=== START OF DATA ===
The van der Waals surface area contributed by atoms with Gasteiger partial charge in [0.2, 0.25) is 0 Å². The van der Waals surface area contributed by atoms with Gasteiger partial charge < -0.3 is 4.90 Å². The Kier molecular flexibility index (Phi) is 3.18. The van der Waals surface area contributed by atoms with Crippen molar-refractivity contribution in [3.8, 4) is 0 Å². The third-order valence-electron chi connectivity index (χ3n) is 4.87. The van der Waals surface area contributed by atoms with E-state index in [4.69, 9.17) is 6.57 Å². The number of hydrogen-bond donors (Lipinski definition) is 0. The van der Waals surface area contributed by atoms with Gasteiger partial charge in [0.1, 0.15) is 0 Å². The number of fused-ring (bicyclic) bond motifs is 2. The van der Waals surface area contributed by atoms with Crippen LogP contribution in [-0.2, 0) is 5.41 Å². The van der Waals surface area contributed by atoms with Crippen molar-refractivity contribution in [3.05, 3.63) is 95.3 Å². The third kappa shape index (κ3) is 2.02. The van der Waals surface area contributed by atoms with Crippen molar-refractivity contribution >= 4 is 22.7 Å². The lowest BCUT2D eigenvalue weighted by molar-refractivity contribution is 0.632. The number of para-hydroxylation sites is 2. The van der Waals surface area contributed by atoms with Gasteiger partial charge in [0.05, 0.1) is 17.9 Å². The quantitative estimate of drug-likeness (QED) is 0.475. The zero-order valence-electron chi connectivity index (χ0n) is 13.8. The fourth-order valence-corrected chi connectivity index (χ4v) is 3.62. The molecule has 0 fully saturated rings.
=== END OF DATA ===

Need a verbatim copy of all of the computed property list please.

The van der Waals surface area contributed by atoms with Gasteiger partial charge in [0.2, 0.25) is 0 Å². The van der Waals surface area contributed by atoms with Gasteiger partial charge < -0.3 is 4.90 Å². The Kier molecular flexibility index (Phi) is 3.18. The van der Waals surface area contributed by atoms with Crippen molar-refractivity contribution in [3.8, 4) is 0 Å². The third-order valence-electron chi connectivity index (χ3n) is 4.87. The van der Waals surface area contributed by atoms with E-state index in [4.69, 9.17) is 6.57 Å². The number of hydrogen-bond donors (Lipinski definition) is 0. The van der Waals surface area contributed by atoms with Gasteiger partial charge in [0.1, 0.15) is 0 Å². The number of fused-ring (bicyclic) bond motifs is 2. The van der Waals surface area contributed by atoms with Crippen LogP contribution in [-0.2, 0) is 5.41 Å². The van der Waals surface area contributed by atoms with Crippen molar-refractivity contribution in [3.05, 3.63) is 95.3 Å². The third kappa shape index (κ3) is 2.02. The van der Waals surface area contributed by atoms with Crippen molar-refractivity contribution >= 4 is 22.7 Å². The lowest BCUT2D eigenvalue weighted by molar-refractivity contribution is 0.632. The number of para-hydroxylation sites is 2. The van der Waals surface area contributed by atoms with Gasteiger partial charge in [0.05, 0.1) is 17.9 Å². The quantitative estimate of drug-likeness (QED) is 0.475. The zero-order valence-electron chi connectivity index (χ0n) is 13.8. The fourth-order valence-corrected chi connectivity index (χ4v) is 3.62. The molecule has 0 fully saturated rings.